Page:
Protein: how do you know if you are consuming enough (or too much)?

We know the essential proteins, especially for our muscles … But how much to consume? In what forms? Why shouldn’t it be abused? We tell you everything.

Proteins are said to be “the bricks” of the human body: they are in fact used to build muscles and bones, skin and integuments (hair, nails), many enzymes, hormones, antibodies, cerebral neurotransmitters. . These macronutrients are large molecules, kinds of chains whose links are made up of amino acids which are articulated in a precise order to give each protein its particularity. There are 22 different amino acids, and if some can be synthesized by the body, 9 of them, called essential, must be provided by the diet. When we eat a protein food, it is broken down during digestion, and the body “re-knits” the proteins it needs …

Not too much protein for children

As long as the child is breastfed or bottle-fed, there is no question: infant foods are regulated to provide the right dose. But this becomes more complicated with dietary diversification: it is established that, from 5-6 months, many children consume too much animal protein, sometimes double the recommendation. “It overloads their kidneys (immature up to 3 years), and increases the risk of obesity. Do not force the dose: from 6 to 8 months, the ration is 10 g per day of meat or fish, the equivalent of 2 teaspoons. It increases over time to reach, at 5 years, 50 g per day or 1 egg. A child of this age should therefore not eat a whole hamburger, but barely half! It is not a question of depriving him, but of respecting his needs ”,explains Jeanne Laurent, dietician.

It is therefore important not to serve him again in the evening if he has eaten it at noon in the community. Pediatricians also advise up to 3 years to keep growth milk, less rich in protein than cow’s milk, certainly cheaper, but unsuitable.

Adults: neither too much nor too little …

The protein dose recommended by the National Food Safety Agency (ANSES) is 0.83 g per day and per kilogram of body weight for a healthy adult under 60 years of age (i.e. 50 g for a woman weighing 60 kg, and 70 g for a man weighing 85 kg). Here again, we tend to “do too much”: the INCA study (led by ANSES) showed that the average ration for French women was 73.5 g per day (100 g for men). An excess that induces a renal overload, and acidifies the body, which promotes demineralization, joint pain …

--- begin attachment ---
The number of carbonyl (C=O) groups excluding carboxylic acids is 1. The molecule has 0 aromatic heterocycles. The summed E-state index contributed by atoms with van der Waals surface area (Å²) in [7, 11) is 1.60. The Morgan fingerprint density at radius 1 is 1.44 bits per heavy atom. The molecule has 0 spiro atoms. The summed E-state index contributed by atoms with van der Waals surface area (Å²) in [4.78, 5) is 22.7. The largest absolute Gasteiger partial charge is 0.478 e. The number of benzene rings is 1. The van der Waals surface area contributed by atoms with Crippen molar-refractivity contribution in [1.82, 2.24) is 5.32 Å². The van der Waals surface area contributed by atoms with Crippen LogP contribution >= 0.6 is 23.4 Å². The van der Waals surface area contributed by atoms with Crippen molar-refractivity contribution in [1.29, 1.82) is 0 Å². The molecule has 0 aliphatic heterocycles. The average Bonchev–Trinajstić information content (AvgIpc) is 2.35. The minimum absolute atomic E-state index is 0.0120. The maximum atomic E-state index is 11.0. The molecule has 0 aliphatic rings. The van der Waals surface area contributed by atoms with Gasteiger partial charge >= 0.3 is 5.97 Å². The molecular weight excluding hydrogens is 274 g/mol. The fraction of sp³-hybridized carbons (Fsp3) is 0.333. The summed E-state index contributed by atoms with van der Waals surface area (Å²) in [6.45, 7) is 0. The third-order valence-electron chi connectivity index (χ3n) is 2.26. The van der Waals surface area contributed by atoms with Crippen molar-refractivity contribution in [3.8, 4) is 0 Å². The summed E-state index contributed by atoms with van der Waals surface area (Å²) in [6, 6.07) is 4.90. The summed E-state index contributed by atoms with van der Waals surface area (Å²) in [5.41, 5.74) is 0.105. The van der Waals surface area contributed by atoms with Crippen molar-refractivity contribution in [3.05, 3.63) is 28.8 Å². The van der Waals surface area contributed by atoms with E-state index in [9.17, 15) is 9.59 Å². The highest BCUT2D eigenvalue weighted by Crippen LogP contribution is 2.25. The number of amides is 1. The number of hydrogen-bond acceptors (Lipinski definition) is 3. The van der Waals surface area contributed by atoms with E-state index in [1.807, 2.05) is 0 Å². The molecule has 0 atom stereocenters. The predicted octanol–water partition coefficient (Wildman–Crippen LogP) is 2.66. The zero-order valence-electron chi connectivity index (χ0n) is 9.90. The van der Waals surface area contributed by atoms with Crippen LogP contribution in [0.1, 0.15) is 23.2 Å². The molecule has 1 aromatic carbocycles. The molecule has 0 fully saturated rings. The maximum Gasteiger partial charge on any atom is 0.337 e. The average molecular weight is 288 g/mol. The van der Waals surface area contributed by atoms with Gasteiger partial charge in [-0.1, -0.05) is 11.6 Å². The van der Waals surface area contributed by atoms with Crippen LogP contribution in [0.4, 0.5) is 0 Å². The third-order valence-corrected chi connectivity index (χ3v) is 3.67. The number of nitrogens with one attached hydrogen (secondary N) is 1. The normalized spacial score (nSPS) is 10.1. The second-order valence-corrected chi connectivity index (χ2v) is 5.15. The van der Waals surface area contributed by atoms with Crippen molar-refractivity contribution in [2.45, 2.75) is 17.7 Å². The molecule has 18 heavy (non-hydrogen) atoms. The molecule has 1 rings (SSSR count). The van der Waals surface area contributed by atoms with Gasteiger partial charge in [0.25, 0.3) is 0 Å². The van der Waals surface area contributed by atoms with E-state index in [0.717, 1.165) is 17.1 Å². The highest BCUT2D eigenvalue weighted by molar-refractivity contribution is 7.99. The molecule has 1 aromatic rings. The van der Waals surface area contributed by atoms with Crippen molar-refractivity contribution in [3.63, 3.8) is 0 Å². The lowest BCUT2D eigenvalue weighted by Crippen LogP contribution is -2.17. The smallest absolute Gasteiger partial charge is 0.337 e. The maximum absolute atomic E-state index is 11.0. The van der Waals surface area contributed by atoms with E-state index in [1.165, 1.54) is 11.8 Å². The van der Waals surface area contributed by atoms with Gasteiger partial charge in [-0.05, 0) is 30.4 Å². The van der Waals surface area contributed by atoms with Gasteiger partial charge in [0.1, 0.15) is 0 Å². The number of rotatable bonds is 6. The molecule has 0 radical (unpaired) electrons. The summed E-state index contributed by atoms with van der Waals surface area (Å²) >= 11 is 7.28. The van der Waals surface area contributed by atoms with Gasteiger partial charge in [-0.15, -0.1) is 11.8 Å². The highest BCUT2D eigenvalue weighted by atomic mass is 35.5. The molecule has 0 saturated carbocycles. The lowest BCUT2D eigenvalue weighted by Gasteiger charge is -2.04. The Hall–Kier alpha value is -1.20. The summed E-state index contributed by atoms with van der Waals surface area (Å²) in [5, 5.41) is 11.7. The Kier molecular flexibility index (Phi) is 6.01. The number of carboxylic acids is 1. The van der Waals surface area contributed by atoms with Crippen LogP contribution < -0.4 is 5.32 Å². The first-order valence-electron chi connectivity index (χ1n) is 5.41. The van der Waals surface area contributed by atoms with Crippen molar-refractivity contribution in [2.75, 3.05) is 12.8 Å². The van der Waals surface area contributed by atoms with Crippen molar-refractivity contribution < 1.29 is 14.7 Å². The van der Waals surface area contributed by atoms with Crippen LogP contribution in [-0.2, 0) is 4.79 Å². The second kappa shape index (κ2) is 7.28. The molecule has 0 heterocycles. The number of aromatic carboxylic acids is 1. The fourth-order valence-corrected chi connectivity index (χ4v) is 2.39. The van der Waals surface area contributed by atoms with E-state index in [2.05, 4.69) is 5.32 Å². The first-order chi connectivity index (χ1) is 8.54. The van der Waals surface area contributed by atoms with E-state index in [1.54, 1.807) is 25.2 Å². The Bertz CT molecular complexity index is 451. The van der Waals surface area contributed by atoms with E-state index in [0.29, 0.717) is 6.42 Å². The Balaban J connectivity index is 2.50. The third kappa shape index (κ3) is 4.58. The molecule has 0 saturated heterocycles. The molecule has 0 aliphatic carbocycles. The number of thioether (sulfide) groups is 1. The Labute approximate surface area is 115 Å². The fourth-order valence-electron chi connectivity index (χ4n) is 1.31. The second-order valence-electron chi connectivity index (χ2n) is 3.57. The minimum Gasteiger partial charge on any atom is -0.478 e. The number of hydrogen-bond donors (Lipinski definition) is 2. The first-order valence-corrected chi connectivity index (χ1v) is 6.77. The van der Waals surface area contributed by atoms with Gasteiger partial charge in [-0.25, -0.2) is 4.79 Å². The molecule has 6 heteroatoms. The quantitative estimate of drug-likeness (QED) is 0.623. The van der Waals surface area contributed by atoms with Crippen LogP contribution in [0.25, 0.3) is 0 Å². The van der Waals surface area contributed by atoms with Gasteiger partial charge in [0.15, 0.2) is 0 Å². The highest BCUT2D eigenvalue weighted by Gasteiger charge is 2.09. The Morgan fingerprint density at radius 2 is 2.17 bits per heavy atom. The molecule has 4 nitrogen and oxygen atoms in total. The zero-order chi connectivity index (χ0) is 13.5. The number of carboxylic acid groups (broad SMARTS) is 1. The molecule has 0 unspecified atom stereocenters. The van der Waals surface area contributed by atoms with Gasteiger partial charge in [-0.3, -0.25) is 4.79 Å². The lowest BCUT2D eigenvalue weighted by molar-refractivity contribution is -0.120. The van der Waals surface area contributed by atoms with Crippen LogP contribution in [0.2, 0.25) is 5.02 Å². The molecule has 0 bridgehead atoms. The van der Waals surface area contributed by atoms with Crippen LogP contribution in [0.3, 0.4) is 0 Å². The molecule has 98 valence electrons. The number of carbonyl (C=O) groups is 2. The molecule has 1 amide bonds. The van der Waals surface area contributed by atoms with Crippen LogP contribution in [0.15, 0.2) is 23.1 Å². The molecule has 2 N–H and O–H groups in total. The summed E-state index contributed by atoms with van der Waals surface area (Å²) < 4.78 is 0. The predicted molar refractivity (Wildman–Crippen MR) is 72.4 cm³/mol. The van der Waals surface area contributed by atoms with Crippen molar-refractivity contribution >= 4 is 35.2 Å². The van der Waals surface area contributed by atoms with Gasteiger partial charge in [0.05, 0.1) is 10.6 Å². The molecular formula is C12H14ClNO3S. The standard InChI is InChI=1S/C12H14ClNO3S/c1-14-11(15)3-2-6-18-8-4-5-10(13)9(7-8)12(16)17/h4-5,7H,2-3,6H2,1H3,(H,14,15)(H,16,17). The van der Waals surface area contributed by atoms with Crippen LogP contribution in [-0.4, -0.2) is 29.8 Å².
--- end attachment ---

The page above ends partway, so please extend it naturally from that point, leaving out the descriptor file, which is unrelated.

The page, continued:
However, two categories of people must – slightly – increase their intake: the elderly and pregnant and breastfeeding women, with at least 70 g / day (i.e. 1.2 g per kilo of body weight). “In the elderly, it is sometimes difficult (with age, consumption tends to decrease, especially in women whose appetite for animal proteins often decreases from the menopause), yet essential: it is to limit natural muscle wasting linked to a change in protein metabolism (the body produces and stores less protein in the muscles) “, our expert notes. A 2016 Inserm study carried out in Bordeaux showed that sufficient protein intake (at least 1 g / kg / day) protected seniors from nearly 60% of the “risk of fragility” (fatigue, muscle weakness, slowness of walking, unintentional weight loss …).

>> Watch out for “protein cocktails” : some athletes and fitness enthusiasts greatly abuse proteins (with shakers or omelets with 4 egg whites) to “build muscle”. “This is really not a good idea, warns Jeanne Laurent, too high doses of animal proteins tire the kidneys (increasing the risk of renal pathologies) and leads to an increased amount of nitrogenous waste such as urea, ammonia and uric acid … The latter can cause tendonitis, joint pain and strains, but also gout attacks and kidney stones, especially if you do not drink enough! As for high-protein powder-based slimming diets, they should be avoided for the same reasons (in addition to being followed by a rebound effect, and away from a real diet). “

Animal or vegetable protein?

In France, 60% of protein intake is provided by animal products according to ANSES, which recommends not to neglect proteins of plant origin. However, we have heard a lot that the quality of the latter, linked to their proportions in certain essential amino acids, was not as good … So, should we fear the deficiency if we eat less meat? The answer is no: in France, many non-carnivores consume eggs and dairy products, sometimes fish. The NutriNet Santé study reports that the average dose of protein consumed was 84 g / day for carnivores and 64 g for non-meat eaters, which, for a woman weighing 60 kg, is still higher than the recommended intakes ( About 50 g).

As for the “lower” quality of vegetable proteins, it should not worry according to a study published in 2019 in the journal “Nutrients” which reveals that plants rich in proteins (legumes, nuts and seeds) are sufficient for a satisfactory intake in vegetarians (and even among vegans!), and that the variety of protein sources (we do not eat only rice or beans) makes it possible to provide a completely sufficient range of amino acids.

>> The recommended dose of protein does not equal the weight of the food : 70 g of protein is not 70 g of chicken breast, salmon, lentils or ham! It all depends on the protein ratio, which differs depending on the product. A point of reference to avoid cooking with your calculator? The piece of steak or cod in a meal is (approximately) the size of the palm of your hand, and the size of your closed fist is that of a ration of legumes or starches.

Our expert : Jeanne Laurent, dietician-nutritionist in Bordeaux.

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